Ivano-Frankivsk
Fot. Dominik Czapigo

Ivano-Frankivsk (Stanisławów), located in Pokuttia, was the capital of a voivodship in the interwar Poland. Poles accounted for more than one third of its population. After World War II it was incorporated into Soviet Ukraine, and, in 1962, when the city celebrated the 300th anniversary of its existence, renamed Ivano-Frankivsk to honour an outstanding Ukrainian writer and poet, Ivan Franko. A small Polish community is still living in the city.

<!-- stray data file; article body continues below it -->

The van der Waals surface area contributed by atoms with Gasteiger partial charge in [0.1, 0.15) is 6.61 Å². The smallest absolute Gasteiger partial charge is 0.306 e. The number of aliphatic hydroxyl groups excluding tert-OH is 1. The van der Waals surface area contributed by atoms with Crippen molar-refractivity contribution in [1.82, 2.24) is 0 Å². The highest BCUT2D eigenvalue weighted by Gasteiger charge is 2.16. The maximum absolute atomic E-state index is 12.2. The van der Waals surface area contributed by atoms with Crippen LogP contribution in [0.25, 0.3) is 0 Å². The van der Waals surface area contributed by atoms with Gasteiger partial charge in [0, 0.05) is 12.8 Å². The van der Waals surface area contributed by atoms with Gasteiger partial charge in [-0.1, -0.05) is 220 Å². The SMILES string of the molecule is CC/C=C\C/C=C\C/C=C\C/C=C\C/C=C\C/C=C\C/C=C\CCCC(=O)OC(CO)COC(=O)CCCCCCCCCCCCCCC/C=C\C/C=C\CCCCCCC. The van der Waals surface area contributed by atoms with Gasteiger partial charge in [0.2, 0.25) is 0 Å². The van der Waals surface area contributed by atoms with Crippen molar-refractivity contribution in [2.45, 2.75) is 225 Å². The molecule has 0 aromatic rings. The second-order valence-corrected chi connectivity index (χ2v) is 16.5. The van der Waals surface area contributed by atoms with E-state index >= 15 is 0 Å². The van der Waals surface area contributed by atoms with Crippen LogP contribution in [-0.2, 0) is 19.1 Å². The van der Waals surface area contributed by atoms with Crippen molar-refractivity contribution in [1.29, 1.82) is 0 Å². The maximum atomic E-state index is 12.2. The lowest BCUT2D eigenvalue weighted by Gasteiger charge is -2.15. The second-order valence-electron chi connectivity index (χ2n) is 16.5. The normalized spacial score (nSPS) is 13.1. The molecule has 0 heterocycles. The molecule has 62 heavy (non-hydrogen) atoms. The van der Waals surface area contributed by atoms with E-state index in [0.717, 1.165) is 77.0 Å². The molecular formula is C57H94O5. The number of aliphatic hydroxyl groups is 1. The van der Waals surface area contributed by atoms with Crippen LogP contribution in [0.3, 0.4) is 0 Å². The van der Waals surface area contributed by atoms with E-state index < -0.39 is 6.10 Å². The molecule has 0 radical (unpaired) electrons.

Stanisławów was founded in the 17th century by a magnate, Andrzej Potocki. Originally, it was to serve as a stronghold to protect the Polish-Lithuanian Commonwealth against Tatars. Built on the site of a former village, it was called ‘Little Lviv’ due to the similarity of its architectural layout. Before the outbreak of World War II, it was a city with 60,000 inhabitants, with Jews constituting more than a half of them, Poles one third, and Ukrainians and a large Armenian community the remaining part. There were churches of all denominations in the city: synagogues, Roman Catholic churches, Greek Catholic churches, and churches of the Armenian rite (in the Armenian Orthodox church in Stanisławów there was the miraculous painting of Our Lady of Grace; in 1945, it was taken to Gdańsk). The occupation brought the extermination of Stanisławów’s Jews who were either killed in the local ghetto or deported to the extermination camp in Bełżec. During the post-war repatriations (1944–47 and 1956) almost all Poles left the city. The present Ivano-Frankivsk, which is the capital of an oblast, has the population of more than 220,000. Poles constitute a very small group of them: the latest census in 2001 mentions several hundred people. The Polish minority is composed primarily of elderly people who gather around the only Roman Catholic church and parish and the Polish association in Ivano-Frankivsk. Roman Catholic churches were closed in the city during the entire Communist period, just like schools or associations, and the Polish identity was cultivated only within families. After 1991, the Polish community recovered and refurbished one of the churches, and community life started to revive around it. Also a school was opened with Polish as a teaching language. There is a Polish association operating in the city, which is engaged in cultural and social activities, including aid for elderly people, and the Kurier Galicyjski periodical is published. The traces of the city’s Polish identity are more visible in the monuments in Ivano-Frankivsk – the collegiate church which houses a gallery of paintings at present, former Roman Catholic churches used by the Greek Catholic communities today, college where Franciszek Karpiński was learning, or the run-down Potocki palace — than in its everyday life. Ivano-Frankivsk today is primarily a city of the Ukrainian language culture, which is known for its ‘Stanisławów phenomenon’, that is a group of outstanding Ukrainian writers of the young generation who come from Ivano-Frankivsk, such as Yuri Andrukhovych, Taras Prokhasko, or Yuri Izdryk.

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